Psychological harassment in the workplace, also known as psychological violence, can take many forms, but at its core, it is any behaviour that harms an employee’s psychological well-being. This can include verbal abuse, threats, intimidation, bullying, and discrimination. It’s important to be aware of the signs of psychological harassment to take steps to prevent it and respond effectively if it does occur.
Identifying Psychological Harassment
It’s important to be able to identify psychological harassment to take steps to address it. Some common signs of psychological harassment include:
- Verbal abuse or insults
- Threats or intimidation
- Bullying or aggressive behaviour
- Discriminatory or biased behaviour
- Isolation or exclusion from work activities
- Sabotage or malicious gossip
It’s important to note that psychological harassment is not the same as a single isolated incident of rudeness or disagreement. Instead, it’s a pattern of behaviour that is intended to degrade, humiliate, or undermine the victim.
Preventing Psychological Harassment
Preventing psychological harassment in the workplace is the responsibility of both employers and employees. Employers should have clear policies in place that define what constitutes psychological harassment and provide a mechanism for reporting and addressing it. They should also conduct regular training for employees to raise awareness about the issue and provide guidance on how to prevent it.
Employees can also play a role in preventing psychological harassment. They can:
- Speak up when they witness behaviour that constitutes psychological harassment
- Set boundaries and assertively communicate their expectations to others
- Refuse to participate in or tolerate behaviour that is harassing
- Seek support if they are experiencing psychological harassment
- Respond to Psychological Harassment
If psychological harassment does occur, it’s important to take steps to address it as soon as possible. The first step is to report the behaviour to the appropriate person or department, such as a supervisor, HR representative, or manager.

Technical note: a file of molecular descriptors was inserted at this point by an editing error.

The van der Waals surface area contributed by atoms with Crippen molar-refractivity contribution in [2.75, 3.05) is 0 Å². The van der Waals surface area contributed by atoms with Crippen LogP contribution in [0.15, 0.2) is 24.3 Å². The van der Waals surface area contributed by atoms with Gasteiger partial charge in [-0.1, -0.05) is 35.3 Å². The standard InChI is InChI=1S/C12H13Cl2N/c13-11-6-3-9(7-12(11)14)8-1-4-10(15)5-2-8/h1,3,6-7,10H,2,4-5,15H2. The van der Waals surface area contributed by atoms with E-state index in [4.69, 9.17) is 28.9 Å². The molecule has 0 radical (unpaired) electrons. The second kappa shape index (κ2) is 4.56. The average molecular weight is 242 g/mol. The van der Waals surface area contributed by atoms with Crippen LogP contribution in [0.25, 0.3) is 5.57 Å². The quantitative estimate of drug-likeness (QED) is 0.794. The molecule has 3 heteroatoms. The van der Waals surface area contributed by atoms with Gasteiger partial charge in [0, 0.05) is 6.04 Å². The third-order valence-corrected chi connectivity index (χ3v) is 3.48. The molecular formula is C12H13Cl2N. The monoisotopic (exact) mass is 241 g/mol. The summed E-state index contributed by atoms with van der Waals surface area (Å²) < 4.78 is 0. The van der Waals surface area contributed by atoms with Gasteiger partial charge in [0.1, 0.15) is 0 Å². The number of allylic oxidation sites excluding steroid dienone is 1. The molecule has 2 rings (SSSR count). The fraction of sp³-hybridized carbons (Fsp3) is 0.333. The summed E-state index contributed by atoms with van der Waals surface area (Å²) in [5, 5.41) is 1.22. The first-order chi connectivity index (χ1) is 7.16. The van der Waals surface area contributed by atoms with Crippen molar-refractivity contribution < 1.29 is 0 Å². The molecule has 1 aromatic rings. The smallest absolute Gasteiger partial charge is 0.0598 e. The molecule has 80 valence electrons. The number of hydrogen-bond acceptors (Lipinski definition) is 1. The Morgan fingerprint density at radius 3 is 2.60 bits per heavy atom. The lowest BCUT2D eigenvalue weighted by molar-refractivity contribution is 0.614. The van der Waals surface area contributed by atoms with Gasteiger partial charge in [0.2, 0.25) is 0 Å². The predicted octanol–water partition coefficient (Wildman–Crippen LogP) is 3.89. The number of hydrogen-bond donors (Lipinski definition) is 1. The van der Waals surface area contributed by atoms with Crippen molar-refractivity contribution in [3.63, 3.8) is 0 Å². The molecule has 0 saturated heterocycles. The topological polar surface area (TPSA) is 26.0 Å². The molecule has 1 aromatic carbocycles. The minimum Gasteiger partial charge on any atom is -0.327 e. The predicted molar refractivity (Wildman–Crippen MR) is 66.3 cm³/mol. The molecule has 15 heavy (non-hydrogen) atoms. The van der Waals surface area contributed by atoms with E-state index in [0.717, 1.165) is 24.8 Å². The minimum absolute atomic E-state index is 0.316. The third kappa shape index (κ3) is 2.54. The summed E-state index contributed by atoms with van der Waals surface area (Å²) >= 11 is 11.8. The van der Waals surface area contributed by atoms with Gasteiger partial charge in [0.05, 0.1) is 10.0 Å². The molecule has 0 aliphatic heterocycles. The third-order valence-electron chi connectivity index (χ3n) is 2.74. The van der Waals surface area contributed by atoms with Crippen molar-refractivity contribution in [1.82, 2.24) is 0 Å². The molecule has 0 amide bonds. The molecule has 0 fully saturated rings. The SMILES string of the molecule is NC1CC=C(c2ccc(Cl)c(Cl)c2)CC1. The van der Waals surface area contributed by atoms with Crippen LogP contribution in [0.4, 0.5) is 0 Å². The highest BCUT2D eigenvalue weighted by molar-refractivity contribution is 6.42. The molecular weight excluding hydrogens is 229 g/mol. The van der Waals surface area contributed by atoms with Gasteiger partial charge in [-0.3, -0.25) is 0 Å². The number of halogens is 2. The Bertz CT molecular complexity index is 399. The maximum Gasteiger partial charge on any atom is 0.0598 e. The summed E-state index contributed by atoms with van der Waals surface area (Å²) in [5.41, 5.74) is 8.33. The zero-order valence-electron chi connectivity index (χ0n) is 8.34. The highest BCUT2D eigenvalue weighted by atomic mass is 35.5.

If an employee feels uncomfortable with the reporting process, they can also reach out to an Employee Assistance Program (EAP) for support and guidance.
Victims of psychological harassment should also be provided with support, including counselling and other forms of assistance to help them cope with the impact of the harassment.
Employers should take all reports of psychological harassment seriously and take prompt action to investigate the situation and take appropriate measures to address it. The harasser should be held accountable for their behaviour. This can include disciplinary action, up to and including termination of employment.
Psychological harassment in the workplace can have serious consequences for both the victim and the organisation. It’s important to be aware of the signs of psychological harassment, to take steps to prevent it, and to respond effectively if it does occur. Employers and employees both have a role to play in creating a safe and healthy work environment, free from psychological harassment. By identifying, preventing, and responding to psychological harassment, we can create a more positive and productive workplace for all.
If you are looking for a way to educate your workforce and make your workplace a safer place, contact Sentrient for a free demo today.